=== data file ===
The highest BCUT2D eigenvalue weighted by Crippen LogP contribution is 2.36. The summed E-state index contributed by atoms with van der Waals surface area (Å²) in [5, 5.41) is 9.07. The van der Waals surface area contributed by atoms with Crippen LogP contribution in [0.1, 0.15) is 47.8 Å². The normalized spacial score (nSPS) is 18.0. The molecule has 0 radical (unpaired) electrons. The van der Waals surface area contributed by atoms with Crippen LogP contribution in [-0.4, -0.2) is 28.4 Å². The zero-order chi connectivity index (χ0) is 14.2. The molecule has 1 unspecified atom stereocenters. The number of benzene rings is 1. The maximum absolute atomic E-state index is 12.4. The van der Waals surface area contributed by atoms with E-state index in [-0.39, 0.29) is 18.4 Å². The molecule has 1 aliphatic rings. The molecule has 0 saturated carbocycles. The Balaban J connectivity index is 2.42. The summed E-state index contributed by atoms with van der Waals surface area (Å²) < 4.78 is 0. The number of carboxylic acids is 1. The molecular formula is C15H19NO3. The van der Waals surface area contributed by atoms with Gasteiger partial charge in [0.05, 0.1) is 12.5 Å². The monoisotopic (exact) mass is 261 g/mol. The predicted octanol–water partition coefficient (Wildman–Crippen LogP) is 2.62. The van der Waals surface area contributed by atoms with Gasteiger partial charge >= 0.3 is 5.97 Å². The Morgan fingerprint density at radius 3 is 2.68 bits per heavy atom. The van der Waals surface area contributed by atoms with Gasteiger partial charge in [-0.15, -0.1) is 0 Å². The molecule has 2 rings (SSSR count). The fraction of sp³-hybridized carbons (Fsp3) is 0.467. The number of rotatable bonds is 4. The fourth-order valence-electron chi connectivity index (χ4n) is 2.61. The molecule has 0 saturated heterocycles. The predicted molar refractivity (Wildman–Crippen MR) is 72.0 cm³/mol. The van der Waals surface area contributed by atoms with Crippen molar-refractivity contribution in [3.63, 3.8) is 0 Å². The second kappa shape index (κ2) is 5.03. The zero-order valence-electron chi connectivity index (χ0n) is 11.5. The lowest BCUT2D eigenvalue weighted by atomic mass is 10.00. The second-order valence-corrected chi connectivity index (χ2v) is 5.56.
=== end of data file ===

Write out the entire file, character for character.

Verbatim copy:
The highest BCUT2D eigenvalue weighted by Crippen LogP contribution is 2.36. The summed E-state index contributed by atoms with van der Waals surface area (Å²) in [5, 5.41) is 9.07. The van der Waals surface area contributed by atoms with Crippen LogP contribution in [0.1, 0.15) is 47.8 Å². The normalized spacial score (nSPS) is 18.0. The molecule has 0 radical (unpaired) electrons. The van der Waals surface area contributed by atoms with Crippen LogP contribution in [-0.4, -0.2) is 28.4 Å². The zero-order chi connectivity index (χ0) is 14.2. The molecule has 1 unspecified atom stereocenters. The number of benzene rings is 1. The maximum absolute atomic E-state index is 12.4. The van der Waals surface area contributed by atoms with E-state index in [-0.39, 0.29) is 18.4 Å². The molecule has 1 aliphatic rings. The molecule has 0 saturated carbocycles. The Balaban J connectivity index is 2.42. The summed E-state index contributed by atoms with van der Waals surface area (Å²) < 4.78 is 0. The number of carboxylic acids is 1. The molecular formula is C15H19NO3. The van der Waals surface area contributed by atoms with Gasteiger partial charge in [0.05, 0.1) is 12.5 Å². The monoisotopic (exact) mass is 261 g/mol. The predicted octanol–water partition coefficient (Wildman–Crippen LogP) is 2.62. The van der Waals surface area contributed by atoms with Gasteiger partial charge >= 0.3 is 5.97 Å². The Morgan fingerprint density at radius 3 is 2.68 bits per heavy atom. The van der Waals surface area contributed by atoms with Gasteiger partial charge in [-0.15, -0.1) is 0 Å². The molecule has 2 rings (SSSR count). The fraction of sp³-hybridized carbons (Fsp3) is 0.467. The number of rotatable bonds is 4. The fourth-order valence-electron chi connectivity index (χ4n) is 2.61. The molecule has 0 saturated heterocycles. The predicted molar refractivity (Wildman–Crippen MR) is 72.0 cm³/mol. The van der Waals surface area contributed by atoms with Crippen molar-refractivity contribution in [3.63, 3.8) is 0 Å². The second kappa shape index (κ2) is 5.03. The zero-order valence-electron chi connectivity index (χ0n) is 11.5. The lowest BCUT2D eigenvalue weighted by atomic mass is 10.00. The second-order valence-corrected chi connectivity index (χ2v) is 5.56.